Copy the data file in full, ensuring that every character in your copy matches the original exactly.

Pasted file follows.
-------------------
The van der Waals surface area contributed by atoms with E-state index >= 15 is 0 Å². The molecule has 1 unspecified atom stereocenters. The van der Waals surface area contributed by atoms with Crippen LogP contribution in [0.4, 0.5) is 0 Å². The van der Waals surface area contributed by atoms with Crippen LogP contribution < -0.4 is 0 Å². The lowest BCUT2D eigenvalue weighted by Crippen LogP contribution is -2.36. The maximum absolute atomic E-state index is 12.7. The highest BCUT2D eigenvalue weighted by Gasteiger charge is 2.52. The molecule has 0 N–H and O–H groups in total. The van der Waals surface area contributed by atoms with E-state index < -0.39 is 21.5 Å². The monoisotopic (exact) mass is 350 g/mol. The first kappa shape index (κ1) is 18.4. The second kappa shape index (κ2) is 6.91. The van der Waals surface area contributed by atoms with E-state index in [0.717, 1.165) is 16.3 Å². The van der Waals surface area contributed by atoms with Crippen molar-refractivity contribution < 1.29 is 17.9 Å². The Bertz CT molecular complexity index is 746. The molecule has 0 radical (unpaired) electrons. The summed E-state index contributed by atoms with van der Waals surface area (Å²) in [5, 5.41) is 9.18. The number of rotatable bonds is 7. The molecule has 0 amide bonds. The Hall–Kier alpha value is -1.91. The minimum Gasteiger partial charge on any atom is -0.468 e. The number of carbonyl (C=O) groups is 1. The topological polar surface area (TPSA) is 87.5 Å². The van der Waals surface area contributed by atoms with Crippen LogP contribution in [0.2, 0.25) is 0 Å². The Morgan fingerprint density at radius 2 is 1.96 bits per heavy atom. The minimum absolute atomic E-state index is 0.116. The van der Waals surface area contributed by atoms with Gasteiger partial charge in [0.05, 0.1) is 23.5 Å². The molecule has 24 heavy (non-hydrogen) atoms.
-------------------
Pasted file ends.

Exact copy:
The van der Waals surface area contributed by atoms with E-state index >= 15 is 0 Å². The molecule has 1 unspecified atom stereocenters. The van der Waals surface area contributed by atoms with Crippen LogP contribution in [0.4, 0.5) is 0 Å². The van der Waals surface area contributed by atoms with Crippen LogP contribution < -0.4 is 0 Å². The lowest BCUT2D eigenvalue weighted by Crippen LogP contribution is -2.36. The maximum absolute atomic E-state index is 12.7. The highest BCUT2D eigenvalue weighted by Gasteiger charge is 2.52. The molecule has 0 N–H and O–H groups in total. The van der Waals surface area contributed by atoms with E-state index < -0.39 is 21.5 Å². The monoisotopic (exact) mass is 350 g/mol. The first kappa shape index (κ1) is 18.4. The second kappa shape index (κ2) is 6.91. The van der Waals surface area contributed by atoms with E-state index in [0.717, 1.165) is 16.3 Å². The van der Waals surface area contributed by atoms with Crippen molar-refractivity contribution < 1.29 is 17.9 Å². The Bertz CT molecular complexity index is 746. The molecule has 0 radical (unpaired) electrons. The summed E-state index contributed by atoms with van der Waals surface area (Å²) in [5, 5.41) is 9.18. The number of rotatable bonds is 7. The molecule has 0 amide bonds. The Hall–Kier alpha value is -1.91. The minimum Gasteiger partial charge on any atom is -0.468 e. The number of carbonyl (C=O) groups is 1. The topological polar surface area (TPSA) is 87.5 Å². The van der Waals surface area contributed by atoms with Crippen LogP contribution in [0.2, 0.25) is 0 Å². The Morgan fingerprint density at radius 2 is 1.96 bits per heavy atom. The minimum absolute atomic E-state index is 0.116. The van der Waals surface area contributed by atoms with Gasteiger partial charge in [0.05, 0.1) is 23.5 Å². The molecule has 24 heavy (non-hydrogen) atoms.